TORONTO, July 7, 2015 (LifeSiteNews) — As Ontario’s Ministry of Health plans measures to reduce the wait time for publicly funded sex-reassignment surgery (SRS), a well-regarded Toronto-based psychiatrist says the rush to provide these procedures is “absurd” and the push to increase their availability politically motivated.
Citing an unnamed source “close to” Health Minister Eric Hoskins, Toronto’s Globe and Mail claimed on June 25, a day before the Toronto’s “Trans*Pride March” parade, that the ministry will increase the number of sites that can approve sex-reassignment surgeries, but it is “too early to tell where these will be.”
Right now, only the Toronto-based Centre for Addiction and Mental Health (CAMH) can approve the procedures. CAMH spokesman Mike Hajmasy confirmed that the wait time for assessment is two years.
David Jensen, spokesman for the Ministry of Health, told LifeSiteNews in an email that Hoskins has “asked the ministry to look at options to reduce wait times, as well as to look at the support we provide and the mechanism through which we provide that support” and that “we hope to announce our plans soon.”
But psychiatrist Dr. Joseph Berger says sex reassignment surgeries are “not necessary for anybody,” and that a two-year waiting time “is, if anything, a bit of a relief because the longer that people take to really think it over and perhaps talk about it with some therapists, the better.”
Past president of the Ontario district of the American Psychiatric Association and a former assistant professor of psychiatry at the University of Toronto, Berger dismissed the claim that people will be harmed if denied sex-reassignment surgeries as “nonsense.”
“This is something that’s being done because some people want it,” he told LifeSiteNews, “It’s not something that’s necessary in the sense that if a person has a tumor, it’s necessary to remove it.”
He attributed the increased demand to “a sort of crowd effect” brought on by the “fad” of transgenderism, fueled by the highly publicized case of former Olympic decathlete Bruce Jenner, who recently emerged as Caitlyn Jenner. “Certainly there are a lot of people who are very gullible,” Berger pointed out.
And that the surgeries are publicly funding also adds to their popularity, he observed. “Knowing that something is available, that makes it tempting to some people.”
Then-Liberal Health Minister George Smitherman reinstated sex-reassignment surgeries as insurable services in 2008, after the Harris Conservatives de-listed them ten years earlier.
Smitherman predicted at that time, according to the Toronto Star, that eight to ten people annually would qualify for the surgeries after passing a “very rigorous” psychological assessment, at an estimated cost of $200,000.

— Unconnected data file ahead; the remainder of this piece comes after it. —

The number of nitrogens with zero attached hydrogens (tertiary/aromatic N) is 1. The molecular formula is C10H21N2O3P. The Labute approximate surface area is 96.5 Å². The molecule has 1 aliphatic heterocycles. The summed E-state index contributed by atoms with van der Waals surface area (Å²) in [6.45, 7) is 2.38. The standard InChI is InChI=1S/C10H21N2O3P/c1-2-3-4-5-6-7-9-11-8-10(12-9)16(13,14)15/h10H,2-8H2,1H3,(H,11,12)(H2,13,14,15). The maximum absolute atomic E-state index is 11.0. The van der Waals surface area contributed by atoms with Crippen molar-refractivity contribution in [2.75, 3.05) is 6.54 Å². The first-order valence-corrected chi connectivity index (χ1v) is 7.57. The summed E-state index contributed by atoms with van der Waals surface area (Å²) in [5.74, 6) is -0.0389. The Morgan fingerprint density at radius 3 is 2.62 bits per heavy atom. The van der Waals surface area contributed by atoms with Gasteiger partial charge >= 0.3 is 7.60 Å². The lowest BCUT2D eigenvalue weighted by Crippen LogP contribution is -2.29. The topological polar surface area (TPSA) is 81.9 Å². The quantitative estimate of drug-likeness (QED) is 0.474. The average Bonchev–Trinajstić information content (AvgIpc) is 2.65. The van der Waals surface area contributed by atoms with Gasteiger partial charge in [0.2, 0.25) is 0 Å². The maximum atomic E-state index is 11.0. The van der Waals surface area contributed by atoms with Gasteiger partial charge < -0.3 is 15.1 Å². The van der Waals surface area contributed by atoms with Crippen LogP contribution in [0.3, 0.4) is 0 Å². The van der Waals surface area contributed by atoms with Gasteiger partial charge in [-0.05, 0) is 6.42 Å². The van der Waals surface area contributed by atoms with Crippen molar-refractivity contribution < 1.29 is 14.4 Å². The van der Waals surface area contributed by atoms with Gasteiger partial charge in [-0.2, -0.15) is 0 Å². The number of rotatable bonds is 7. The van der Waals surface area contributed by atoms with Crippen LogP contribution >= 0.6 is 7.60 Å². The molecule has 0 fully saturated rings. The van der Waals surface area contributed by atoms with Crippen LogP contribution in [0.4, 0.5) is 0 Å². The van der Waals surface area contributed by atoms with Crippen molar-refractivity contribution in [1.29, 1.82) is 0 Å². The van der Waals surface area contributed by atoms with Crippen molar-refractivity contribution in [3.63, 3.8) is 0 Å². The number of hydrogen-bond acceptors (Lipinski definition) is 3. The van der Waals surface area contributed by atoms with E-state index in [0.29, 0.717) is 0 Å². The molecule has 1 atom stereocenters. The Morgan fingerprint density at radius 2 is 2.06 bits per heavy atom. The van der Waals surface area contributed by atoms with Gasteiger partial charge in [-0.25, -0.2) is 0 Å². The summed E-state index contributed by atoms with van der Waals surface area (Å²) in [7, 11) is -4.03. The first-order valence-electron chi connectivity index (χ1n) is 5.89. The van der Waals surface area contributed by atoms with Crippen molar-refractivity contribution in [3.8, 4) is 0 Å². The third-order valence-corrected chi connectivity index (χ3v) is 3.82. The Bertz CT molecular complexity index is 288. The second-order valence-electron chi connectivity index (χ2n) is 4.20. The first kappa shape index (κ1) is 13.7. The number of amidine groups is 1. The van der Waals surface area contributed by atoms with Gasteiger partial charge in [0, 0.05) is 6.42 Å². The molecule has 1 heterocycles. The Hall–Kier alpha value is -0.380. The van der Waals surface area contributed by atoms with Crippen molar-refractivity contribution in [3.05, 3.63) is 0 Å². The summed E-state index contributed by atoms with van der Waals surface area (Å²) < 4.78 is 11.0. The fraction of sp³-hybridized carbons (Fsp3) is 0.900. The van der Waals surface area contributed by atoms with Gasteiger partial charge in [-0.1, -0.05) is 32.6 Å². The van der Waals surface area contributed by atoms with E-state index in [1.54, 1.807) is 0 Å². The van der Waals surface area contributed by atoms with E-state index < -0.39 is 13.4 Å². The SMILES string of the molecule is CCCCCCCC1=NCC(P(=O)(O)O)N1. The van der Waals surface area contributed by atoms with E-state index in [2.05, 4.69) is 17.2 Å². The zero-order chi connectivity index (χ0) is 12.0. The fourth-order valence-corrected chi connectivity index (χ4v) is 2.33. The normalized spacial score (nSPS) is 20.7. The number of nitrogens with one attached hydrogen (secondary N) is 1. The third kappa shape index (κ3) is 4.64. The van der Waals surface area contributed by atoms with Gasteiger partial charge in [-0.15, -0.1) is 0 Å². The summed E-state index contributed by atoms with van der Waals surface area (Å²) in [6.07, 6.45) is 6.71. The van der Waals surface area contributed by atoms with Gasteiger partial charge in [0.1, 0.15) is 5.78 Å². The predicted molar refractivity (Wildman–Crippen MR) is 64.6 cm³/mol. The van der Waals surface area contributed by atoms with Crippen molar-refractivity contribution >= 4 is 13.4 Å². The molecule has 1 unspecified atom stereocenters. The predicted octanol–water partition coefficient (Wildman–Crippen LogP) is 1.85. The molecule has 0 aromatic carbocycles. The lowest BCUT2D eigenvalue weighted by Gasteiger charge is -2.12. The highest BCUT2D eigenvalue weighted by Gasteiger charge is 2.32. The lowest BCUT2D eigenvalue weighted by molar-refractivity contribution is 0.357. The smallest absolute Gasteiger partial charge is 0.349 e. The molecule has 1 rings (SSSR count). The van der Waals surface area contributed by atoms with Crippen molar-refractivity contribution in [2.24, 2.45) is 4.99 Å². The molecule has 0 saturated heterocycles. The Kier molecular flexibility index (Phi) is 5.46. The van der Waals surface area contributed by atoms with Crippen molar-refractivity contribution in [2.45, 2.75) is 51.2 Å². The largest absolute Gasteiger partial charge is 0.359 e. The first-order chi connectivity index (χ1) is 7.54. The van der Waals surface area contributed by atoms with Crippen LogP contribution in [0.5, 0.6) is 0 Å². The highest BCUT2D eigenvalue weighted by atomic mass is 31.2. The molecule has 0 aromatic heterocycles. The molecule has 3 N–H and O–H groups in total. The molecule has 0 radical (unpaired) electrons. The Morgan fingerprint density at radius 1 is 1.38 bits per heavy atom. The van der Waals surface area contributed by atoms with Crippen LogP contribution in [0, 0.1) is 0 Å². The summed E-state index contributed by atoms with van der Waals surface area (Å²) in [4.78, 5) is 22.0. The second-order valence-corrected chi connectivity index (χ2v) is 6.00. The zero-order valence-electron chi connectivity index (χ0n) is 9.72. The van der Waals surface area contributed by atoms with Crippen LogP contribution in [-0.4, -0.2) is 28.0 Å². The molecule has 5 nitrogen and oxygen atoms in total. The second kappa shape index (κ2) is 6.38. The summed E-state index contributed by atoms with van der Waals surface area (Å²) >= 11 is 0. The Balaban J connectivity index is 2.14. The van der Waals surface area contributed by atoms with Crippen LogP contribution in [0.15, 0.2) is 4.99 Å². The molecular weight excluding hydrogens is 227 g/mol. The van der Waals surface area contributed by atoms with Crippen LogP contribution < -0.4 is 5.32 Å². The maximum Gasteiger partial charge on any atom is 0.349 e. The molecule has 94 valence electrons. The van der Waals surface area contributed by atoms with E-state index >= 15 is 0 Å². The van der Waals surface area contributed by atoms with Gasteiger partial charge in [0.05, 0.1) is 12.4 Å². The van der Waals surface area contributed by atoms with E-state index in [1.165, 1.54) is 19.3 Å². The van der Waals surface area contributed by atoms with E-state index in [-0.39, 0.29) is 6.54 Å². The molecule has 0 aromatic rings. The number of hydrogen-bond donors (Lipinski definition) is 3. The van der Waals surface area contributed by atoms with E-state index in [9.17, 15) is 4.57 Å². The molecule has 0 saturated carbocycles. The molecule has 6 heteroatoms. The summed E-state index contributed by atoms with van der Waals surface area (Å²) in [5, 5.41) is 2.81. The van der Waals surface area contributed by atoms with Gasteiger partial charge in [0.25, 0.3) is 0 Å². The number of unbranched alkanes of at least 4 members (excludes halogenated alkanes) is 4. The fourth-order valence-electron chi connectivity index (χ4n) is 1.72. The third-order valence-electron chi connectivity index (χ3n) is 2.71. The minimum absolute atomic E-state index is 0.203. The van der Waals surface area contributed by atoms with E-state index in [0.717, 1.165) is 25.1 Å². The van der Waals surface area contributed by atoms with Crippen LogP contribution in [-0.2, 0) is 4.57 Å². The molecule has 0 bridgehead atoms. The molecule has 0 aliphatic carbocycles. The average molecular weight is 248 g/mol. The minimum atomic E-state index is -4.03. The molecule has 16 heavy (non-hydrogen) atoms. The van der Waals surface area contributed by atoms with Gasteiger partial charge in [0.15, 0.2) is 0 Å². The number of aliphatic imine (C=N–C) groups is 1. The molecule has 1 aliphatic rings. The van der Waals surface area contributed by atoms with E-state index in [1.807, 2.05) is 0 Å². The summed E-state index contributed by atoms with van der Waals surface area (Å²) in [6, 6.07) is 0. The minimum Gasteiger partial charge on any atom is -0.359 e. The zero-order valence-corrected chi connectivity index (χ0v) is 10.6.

But while OHIP paid $20,000 for sex-reassignment surgeries in 2008, the cost had increased by 2014-2015 to $2.2 million.
The Globe’s report stated that CAMH approved 177 surgeries in 2014, and that both CAMH’s president and the psychiatrist who runs the Adult Gender Identity Clinic (AGIC) favor increasing the number of sites approving sex-reassignment surgeries.
The June 25 story followed up on an April 17, 2015 Globe report highlighting the “bottleneck” that allegedly put “trans people at risk.”
And an October 2013 Toronto Star article on transgendered youth noted that AGIC’s Dr. Chris McIntosh had sent an open letter to doctors, asking them to consider starting patients on hormone therapy so they can begin transitioning, quoting him: “It’s a distressing thing to seek help for a very distressing condition and have to be told you have to wait 16 months before you can be seen first.”
The article, by Carys Mills, states that OHIP covers the following surgeries: “mastectomy, vaginoplasty (male-to-female surgery which constructs a vagina), metoidioplasty (female-to-male surgery that constructs a penis using the clitoris) and phalloplasty (female-to-male surgery that constructs a penis by using donor tissue, likely from the patient’s arm or leg).”
In Berger’s view, however, “the idea of rushing it seems to me absurd, but that’s lobbying.” He cautioned that premature diagnoses could lead to patients taking drastic measures they will regret.
A March 2014 article in the Advocate, a homosexual magazine, noted that the Human Rights Commission considers the idea that “surgery is a top priority for trans people” a myth.
Berger makes the distinction between people who genuinely think they are a woman trapped in a man’s body or vice versa, and are therefore truly mentally ill because “delusional” and those who are “very unhappy.”
“In general, most of the young people who want to follow the latest fad, they’re not mentally ill, they’re unhappy,” he told LifeSiteNews, and will fixate on the notion that their lives will be better if they switch their sex.
“There’s an envy of the opposite sex, so nowadays there are hormones, there is surgery that can make me appear that I’m a member of the opposite sex but you never are,” he said.
Sex differentiation is in our DNA, and “such operations don’t change your sex, they change the external appearance.”
Berger would refuse any younger person, whom he classifies as mid- to late 30s, who came to him seeking sex-reassignment surgery. Rather, he would recommend that “first of all, have a few years of good psychotherapy, try to work out your issues in terms of unhappiness.”
Berger described the case of a young man who dressed like a woman and wanted sex-reassignment therapy, who in the end decided against it. “What if in ten years time you regret it, and you decide that maybe it wasn’t the greatest idea after all?” he asked. “It’s very, very difficult to go back so to speak and to try and reverse, very difficult indeed.”